If you love watching Homes Under The Hammer, buying a property in an auction might seem appealing. But if you haven’t got a large sum in savings, you may be wondering whether you can get a mortgage for an auction property.
The simple answer is, ‘yes’! But there are a lot of considerations to make about buying property at an auction.
Property auctions may appear to be exclusively for investors and landlords. But anyone can bid and buy! There are many pros and cons to aware of, however. The biggest drawback is needing to pay a lot more quickly than when buying privately.
That said, if you can get everything organised, then there’s no reason why you can’t buy at auction. There’s even a chance that you might grab a bargain.
Property auctions in 2022 were 24% higher than the previous year, so they’re clearly increasingly popular.
Can I get a mortgage for an auction property?
It is possible to secure a mortgage for a property you buy at auction. There are criteria you must meet before you are able to do so.
The main issue is that not all properties auctioned are eligible for financing from a mortgage lender. That’s because the property must meet certain standards.
How does buying at auction differ from the open market?
When buying on the open market, there are a number of steps required before you finally receive the keys. We’ve mentioned those steps before. When buying at auction, however, you are in a legally-binding contract to buy the property as soon as the hammer comes down.
The full cost of the property must also be paid within a certain time. That all depends on whether it’s an unconditional or conditional auction sale.
Unconditional auction sale
If your property is sold through an unconditional sale you must pay a 10% deposit as soon as the hammer falls. You then have up to 28 days to secure the rest of the funds. Failing to do so means you could lose your deposit and be liable to pay the full amount and the cost of reselling the property.
Conditional auction sale
These sales are better if you’re securing a mortgage to finance the purchase. The timescale is longer. You normally have 40 business days to exchange contracts and complete the sale, but check the Special Conditions of Sale that specify a different time limit. During this reservation period, the seller cannot accept other offers.
Securing a mortgage for an auction property
If you haven’t the funds to pay cash for the property then securing a mortgage is necessary. You will need to an agreement in principle which states that a lender is willing to lend you a certain amount of money. We’ve explained what an agreement in principle is in an earlier blog.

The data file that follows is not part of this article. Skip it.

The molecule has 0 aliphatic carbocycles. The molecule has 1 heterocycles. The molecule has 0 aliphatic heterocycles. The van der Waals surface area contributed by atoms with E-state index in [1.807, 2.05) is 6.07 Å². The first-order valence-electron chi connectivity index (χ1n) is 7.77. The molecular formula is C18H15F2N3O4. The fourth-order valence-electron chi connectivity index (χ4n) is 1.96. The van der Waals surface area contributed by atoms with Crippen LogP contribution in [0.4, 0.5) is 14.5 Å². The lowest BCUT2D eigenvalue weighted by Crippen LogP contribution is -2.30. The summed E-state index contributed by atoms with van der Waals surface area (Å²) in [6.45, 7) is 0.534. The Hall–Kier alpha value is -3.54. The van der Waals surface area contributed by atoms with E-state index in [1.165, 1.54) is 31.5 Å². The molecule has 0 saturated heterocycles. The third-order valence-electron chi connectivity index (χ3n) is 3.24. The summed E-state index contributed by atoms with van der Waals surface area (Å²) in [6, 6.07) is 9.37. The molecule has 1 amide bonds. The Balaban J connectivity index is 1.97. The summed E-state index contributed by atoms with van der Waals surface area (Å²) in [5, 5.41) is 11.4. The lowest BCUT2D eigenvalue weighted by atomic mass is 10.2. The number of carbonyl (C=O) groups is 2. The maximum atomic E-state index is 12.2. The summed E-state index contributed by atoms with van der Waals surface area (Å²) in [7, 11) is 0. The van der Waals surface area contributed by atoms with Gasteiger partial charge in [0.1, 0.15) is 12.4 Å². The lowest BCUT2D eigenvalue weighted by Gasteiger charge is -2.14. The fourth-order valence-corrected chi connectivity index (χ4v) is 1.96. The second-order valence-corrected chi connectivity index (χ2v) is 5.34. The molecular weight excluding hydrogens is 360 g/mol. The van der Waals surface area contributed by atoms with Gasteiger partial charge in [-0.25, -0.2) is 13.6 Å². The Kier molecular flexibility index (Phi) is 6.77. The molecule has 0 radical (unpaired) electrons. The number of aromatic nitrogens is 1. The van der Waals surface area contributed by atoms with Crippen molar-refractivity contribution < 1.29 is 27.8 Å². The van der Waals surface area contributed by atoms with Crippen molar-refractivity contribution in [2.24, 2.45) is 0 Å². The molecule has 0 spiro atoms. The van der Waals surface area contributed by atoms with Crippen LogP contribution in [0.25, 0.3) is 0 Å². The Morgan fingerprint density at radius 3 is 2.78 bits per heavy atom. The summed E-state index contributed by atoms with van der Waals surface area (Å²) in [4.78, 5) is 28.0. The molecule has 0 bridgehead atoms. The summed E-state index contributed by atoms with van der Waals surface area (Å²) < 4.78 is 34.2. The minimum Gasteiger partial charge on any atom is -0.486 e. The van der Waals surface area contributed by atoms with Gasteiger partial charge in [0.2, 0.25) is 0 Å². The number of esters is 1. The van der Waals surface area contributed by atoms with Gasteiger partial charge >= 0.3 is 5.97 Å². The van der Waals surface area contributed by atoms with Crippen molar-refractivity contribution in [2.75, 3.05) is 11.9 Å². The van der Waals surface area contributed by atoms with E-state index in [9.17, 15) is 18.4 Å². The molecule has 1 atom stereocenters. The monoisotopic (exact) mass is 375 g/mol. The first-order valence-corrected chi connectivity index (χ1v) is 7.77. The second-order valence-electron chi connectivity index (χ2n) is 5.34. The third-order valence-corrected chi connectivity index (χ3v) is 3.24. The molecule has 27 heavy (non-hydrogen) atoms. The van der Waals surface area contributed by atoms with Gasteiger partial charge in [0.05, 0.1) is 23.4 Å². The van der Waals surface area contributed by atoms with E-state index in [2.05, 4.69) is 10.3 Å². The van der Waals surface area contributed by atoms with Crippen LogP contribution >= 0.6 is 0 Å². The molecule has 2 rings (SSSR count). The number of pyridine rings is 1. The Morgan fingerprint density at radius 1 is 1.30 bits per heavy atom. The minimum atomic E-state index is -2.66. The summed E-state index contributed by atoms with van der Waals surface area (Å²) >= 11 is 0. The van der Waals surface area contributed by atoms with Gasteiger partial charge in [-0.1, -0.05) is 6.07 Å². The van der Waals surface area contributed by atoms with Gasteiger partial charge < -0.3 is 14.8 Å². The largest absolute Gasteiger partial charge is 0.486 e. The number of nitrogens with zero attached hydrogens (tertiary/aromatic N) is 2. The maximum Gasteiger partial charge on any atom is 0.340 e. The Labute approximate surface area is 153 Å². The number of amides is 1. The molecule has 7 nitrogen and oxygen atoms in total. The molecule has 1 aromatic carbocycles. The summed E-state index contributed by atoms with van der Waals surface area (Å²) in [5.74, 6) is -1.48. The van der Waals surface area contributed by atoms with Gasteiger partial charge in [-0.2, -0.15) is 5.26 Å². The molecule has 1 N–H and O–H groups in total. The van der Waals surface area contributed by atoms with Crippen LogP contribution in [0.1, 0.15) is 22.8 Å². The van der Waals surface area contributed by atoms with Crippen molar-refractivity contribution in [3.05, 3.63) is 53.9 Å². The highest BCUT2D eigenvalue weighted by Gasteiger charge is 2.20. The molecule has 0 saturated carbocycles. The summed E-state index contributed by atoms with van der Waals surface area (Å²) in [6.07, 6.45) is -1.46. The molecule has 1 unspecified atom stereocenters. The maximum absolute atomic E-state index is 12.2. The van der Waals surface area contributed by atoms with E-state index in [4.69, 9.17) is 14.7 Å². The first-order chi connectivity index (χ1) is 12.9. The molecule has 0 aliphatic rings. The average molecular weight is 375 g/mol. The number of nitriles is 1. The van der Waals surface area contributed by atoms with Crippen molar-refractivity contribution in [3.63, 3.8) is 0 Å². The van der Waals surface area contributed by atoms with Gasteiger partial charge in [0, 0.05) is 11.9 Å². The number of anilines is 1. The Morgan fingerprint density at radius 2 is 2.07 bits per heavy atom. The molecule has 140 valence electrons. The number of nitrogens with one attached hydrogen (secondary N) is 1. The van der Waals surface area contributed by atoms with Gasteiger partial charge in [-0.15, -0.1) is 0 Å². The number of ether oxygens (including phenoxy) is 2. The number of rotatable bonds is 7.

There are other ways in which you could finance an auction purchase by approaching the purchase from a different angle. For example, you could release equity from another property. By remortgaging your home you could release funds to become a ‘cash buyer’ at the auction. It’s all about taking a different approach, and it’s worth talking to a mortgage broker, such as The Mortgage Dog, for advice first.
Remember that lenders will only loan the agreed amount based on the price at which the property has been valued. An independent charter surveyor will value the property on behalf of the lender. If that valuation shows that the property isn’t worth as much as the purchase price you will need to fund any shortfall.
So, don’t get carried away during bidding – even if the property is your idea of a dream home!
Get a survey carried out before the auction, too, as you’ll then know about any potential expensive repairs. Budget for them in mind before you bid – and stick to that budget!
What about the completion deadline?
If the auction is an unconditional sale, then most lenders might not be able to meet the short timescale. But all is not lost. Some lenders specialise in quick decisions, which is why it is crucial to use a mortgage broker. They will know which lenders to turn to.
If you apply for a mortgage at your bank, they will only be able to offer you their mortgage products, which are most likely to take longer to arrange.
Choose a conditional sale instead as you’ll have longer. A mortgage can take two to six weeks to arrange so you’ll have time to complete. Don’t forget that the property being auctioned isn’t in a chain so that speeds up the process as you’re not waiting for another party to sell and move.
If the mortgage lender is unable to arrange finance, a bridging loan can help in the meantime. They usually take about 10 days to secure. Make sure you clear the loan quickly, however, as the interest rate is usually a lot higher than a bridging loan.
Can I get a mortgage for any property?
Getting a mortgage is possible for any property – but it most be habitable! Lenders demand that the property is in a liveable condition. That means you should be able to potentially live in it or let it on the day you buy. If the property’s bathroom, kitchen or heating system are not usable, you won’t secure a mortgage.
Properties with a short leasehold, any non-standard structures or Japanese Knotweed will also fail to secure a mortgage. Basically, if there are any causes for concern, then the mortgage lender may refuse a loan. That means if the roof is missing, it doesn’t matter how much potential it has, the lender will refuse a mortgage.
Do some homework before you consider bidding, as that dream home may become a nightmare!
If you’re considering buying a property at auction and want advice about a mortgage, contact our team today.